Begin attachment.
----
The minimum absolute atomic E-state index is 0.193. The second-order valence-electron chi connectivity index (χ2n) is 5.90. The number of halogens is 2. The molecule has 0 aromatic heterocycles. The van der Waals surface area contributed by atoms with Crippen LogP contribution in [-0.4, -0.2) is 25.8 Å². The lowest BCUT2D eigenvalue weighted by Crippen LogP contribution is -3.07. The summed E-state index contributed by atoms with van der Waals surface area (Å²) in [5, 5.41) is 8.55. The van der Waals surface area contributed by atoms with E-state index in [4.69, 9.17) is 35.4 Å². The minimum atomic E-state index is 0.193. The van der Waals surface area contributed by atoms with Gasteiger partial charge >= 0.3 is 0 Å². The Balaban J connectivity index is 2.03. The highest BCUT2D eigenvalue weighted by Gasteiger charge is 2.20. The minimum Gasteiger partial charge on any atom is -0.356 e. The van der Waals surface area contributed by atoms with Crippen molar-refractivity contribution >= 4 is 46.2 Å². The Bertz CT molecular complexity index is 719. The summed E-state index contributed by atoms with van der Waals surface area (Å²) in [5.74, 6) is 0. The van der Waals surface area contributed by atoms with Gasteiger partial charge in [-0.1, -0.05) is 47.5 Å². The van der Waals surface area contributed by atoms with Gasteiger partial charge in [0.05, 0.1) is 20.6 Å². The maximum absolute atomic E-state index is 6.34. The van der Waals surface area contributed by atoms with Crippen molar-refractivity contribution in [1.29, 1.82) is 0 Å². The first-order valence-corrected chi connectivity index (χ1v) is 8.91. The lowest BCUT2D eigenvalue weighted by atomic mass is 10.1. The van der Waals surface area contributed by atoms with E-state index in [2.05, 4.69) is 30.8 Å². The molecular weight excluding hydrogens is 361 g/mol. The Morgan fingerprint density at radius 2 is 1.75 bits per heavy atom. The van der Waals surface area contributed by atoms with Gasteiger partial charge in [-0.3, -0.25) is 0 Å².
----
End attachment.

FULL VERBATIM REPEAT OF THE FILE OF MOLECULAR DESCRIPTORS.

The minimum absolute atomic E-state index is 0.193. The second-order valence-electron chi connectivity index (χ2n) is 5.90. The number of halogens is 2. The molecule has 0 aromatic heterocycles. The van der Waals surface area contributed by atoms with Crippen LogP contribution in [-0.4, -0.2) is 25.8 Å². The lowest BCUT2D eigenvalue weighted by Crippen LogP contribution is -3.07. The summed E-state index contributed by atoms with van der Waals surface area (Å²) in [5, 5.41) is 8.55. The van der Waals surface area contributed by atoms with E-state index in [4.69, 9.17) is 35.4 Å². The minimum atomic E-state index is 0.193. The van der Waals surface area contributed by atoms with Gasteiger partial charge >= 0.3 is 0 Å². The Balaban J connectivity index is 2.03. The highest BCUT2D eigenvalue weighted by Gasteiger charge is 2.20. The minimum Gasteiger partial charge on any atom is -0.356 e. The van der Waals surface area contributed by atoms with Crippen molar-refractivity contribution >= 4 is 46.2 Å². The Bertz CT molecular complexity index is 719. The summed E-state index contributed by atoms with van der Waals surface area (Å²) in [5.74, 6) is 0. The van der Waals surface area contributed by atoms with Gasteiger partial charge in [-0.1, -0.05) is 47.5 Å². The van der Waals surface area contributed by atoms with Gasteiger partial charge in [0.05, 0.1) is 20.6 Å². The maximum absolute atomic E-state index is 6.34. The van der Waals surface area contributed by atoms with Crippen molar-refractivity contribution in [1.29, 1.82) is 0 Å². The first-order valence-corrected chi connectivity index (χ1v) is 8.91. The lowest BCUT2D eigenvalue weighted by atomic mass is 10.1. The van der Waals surface area contributed by atoms with E-state index in [2.05, 4.69) is 30.8 Å². The molecular weight excluding hydrogens is 361 g/mol. The Morgan fingerprint density at radius 2 is 1.75 bits per heavy atom. The van der Waals surface area contributed by atoms with Gasteiger partial charge in [-0.3, -0.25) is 0 Å².